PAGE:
A DISPLAY CASE
Waterways served as the primary transportation arteries in 17th-century New France. The St. Lawrence River was the natural route for penetrating deeper into the continent, but peril awaited adventurous travellers not far from here.
Formidable rapids located about six kilometres to the east presented an insurmountable obstacle. The turbulent swells forced voyageurs headed for the Great Lakes region to load and launch their canoes in Lachine. On the return trip, they halted there to unload their cargo of pelts, which was then carted over dirt roads to Ville-Marie (Montréal).
Between 1669 and 1671, the merchants Jacques LeBer and Charles LeMoyne erected a stone building at this stopping place to house their fur trading business. Each of the subsequent occupants of Maison LeBer-LeMoyne altered it to ﬁt the pursuit of their ambitions and dreams.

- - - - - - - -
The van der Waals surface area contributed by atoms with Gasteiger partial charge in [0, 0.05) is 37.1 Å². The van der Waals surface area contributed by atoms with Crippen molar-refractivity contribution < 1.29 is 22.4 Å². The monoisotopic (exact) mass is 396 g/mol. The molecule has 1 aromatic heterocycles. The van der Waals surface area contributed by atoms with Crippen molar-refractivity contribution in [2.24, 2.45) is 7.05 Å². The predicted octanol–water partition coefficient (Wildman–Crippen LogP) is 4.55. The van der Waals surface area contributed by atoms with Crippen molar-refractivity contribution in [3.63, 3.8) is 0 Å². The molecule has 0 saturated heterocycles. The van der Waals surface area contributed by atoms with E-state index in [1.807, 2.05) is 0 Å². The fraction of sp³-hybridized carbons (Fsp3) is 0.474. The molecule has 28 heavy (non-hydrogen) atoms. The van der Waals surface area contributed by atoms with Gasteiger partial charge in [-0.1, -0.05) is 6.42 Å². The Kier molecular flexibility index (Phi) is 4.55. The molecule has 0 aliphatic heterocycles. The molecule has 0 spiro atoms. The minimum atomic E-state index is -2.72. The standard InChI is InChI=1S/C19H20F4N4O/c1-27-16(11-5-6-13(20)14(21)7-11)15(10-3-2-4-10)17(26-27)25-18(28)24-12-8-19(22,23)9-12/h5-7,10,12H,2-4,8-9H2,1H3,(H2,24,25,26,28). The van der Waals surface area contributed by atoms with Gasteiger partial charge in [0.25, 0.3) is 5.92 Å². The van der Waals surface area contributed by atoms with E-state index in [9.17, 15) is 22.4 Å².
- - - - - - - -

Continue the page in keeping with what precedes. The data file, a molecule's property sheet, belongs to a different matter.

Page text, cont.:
Compliments of Fourrures Pageau, Lachine
Birch bark canoe
Handmade. Inside, a wooden frame supports the sheathing of thin strips of wood laid down length- wise. The ﬁve thwarts (crosspieces) are sewn with split roots to the gunwales, which are shaped from three narrow lengths of wood nailed together. The exterior is entirely covered in birch bark, and the joints are sealed with spruce gum. Current research indicates that this canoe was made in the 1950s by the Paul family, members of the Malecite nation.
Bark canoes were of vital importance in territorial exploration and the fur trade. A First Nations invention, these craft were at once lightweight, which facilitated portaging, and resistant, since they could carry up to 1,000 pounds of furs and merchandise.
Restored by Aaron York